“I don’t drink soda,” says Guillem Gonzalez-Lomas, MD, sports medicine specialist and assistant professor of Orthopaedic Surgery at NYU Langone Medical Center. “A long time ago cola had cocaine in it, and it’s arguably gotten even more unhealthy since then!” He goes on to list the reasons why you should give it up—you might want to put down that can while waiting; it’s long. “Most sodas contain phosphorus, which binds to calcium and increases calcium loss, which is terrible for bone health,” he begins. “Plus, just one can is filled with 40 grams of sugar—the equivalent of 20 sugar cubes—which makes it challenging for the body to maintain healthy glucose and insulin levels.” As for the supposedly diet-friendly Diet Coke? “Diet soda is potentially worse. Diet beverages contain low doses of carcinogens and artificial sweeteners that have potentially dangerous effects on the brain and metabolism. While everything in moderation is reasonable, I steer clear of sodas—high risk, no reward.”
Eat This, Not That! Tip: If you need further warning, click here to see our report that blew up the Internet this week: What Happens to Your Body When You Give Up Soda!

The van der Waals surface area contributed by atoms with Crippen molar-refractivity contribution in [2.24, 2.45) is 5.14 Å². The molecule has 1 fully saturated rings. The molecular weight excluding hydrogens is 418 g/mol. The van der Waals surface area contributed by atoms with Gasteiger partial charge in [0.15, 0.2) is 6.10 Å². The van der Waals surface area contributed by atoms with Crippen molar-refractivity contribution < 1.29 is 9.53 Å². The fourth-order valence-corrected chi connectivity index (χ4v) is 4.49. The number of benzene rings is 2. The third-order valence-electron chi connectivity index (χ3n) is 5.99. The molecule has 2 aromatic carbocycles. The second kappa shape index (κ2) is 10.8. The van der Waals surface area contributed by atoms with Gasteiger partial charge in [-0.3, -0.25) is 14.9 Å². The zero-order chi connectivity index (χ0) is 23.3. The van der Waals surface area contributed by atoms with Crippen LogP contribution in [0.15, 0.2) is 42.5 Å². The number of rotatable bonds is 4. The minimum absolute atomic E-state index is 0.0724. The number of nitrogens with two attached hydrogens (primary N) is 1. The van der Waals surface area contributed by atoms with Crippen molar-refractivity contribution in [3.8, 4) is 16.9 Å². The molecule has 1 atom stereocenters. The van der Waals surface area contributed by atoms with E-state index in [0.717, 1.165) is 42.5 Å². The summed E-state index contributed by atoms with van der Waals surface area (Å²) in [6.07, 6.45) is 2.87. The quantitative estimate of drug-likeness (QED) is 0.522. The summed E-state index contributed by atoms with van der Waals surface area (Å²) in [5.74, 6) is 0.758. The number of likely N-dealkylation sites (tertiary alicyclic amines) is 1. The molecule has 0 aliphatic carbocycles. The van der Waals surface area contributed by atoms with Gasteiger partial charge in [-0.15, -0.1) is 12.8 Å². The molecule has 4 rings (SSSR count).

#5 DOCTOR NO-NO
“Although I love them, I try to stay away from cream-based soups,” says, Dr. Taz Bhatia, integrative health expert and author of The 21-Day Belly Fix. “They not only bother my stomach, but are also loaded with empty calories and often have concerning fillers like hydrolyzed proteins, food dyes and corn syrup that I find out about later!”
Eat This, Not That! Tip: Eat clean—and never feel bloated again—by enjoying any of these tummy-flattening 9 Flat-Belly Superfoods.
#6 DOCTOR NO-NO
It’s OK to have a cheeseburger once in a while. You just don’t want to parrott John Belushi—“cheeseburger, cheeseburger, cheeseburger!” “One cheeseburger never killed anybody unless they choked on it,” jokes Blase Carabello, MD, Chairman of Cardiology at Mount Sinai Beth Israel Hospital. “And there isn’t a food I avoid entirely. However, I do limit myself to one per month since the dish is high in heart disease-causing saturated fat and served in a processed bun made with refined carbohydrates.”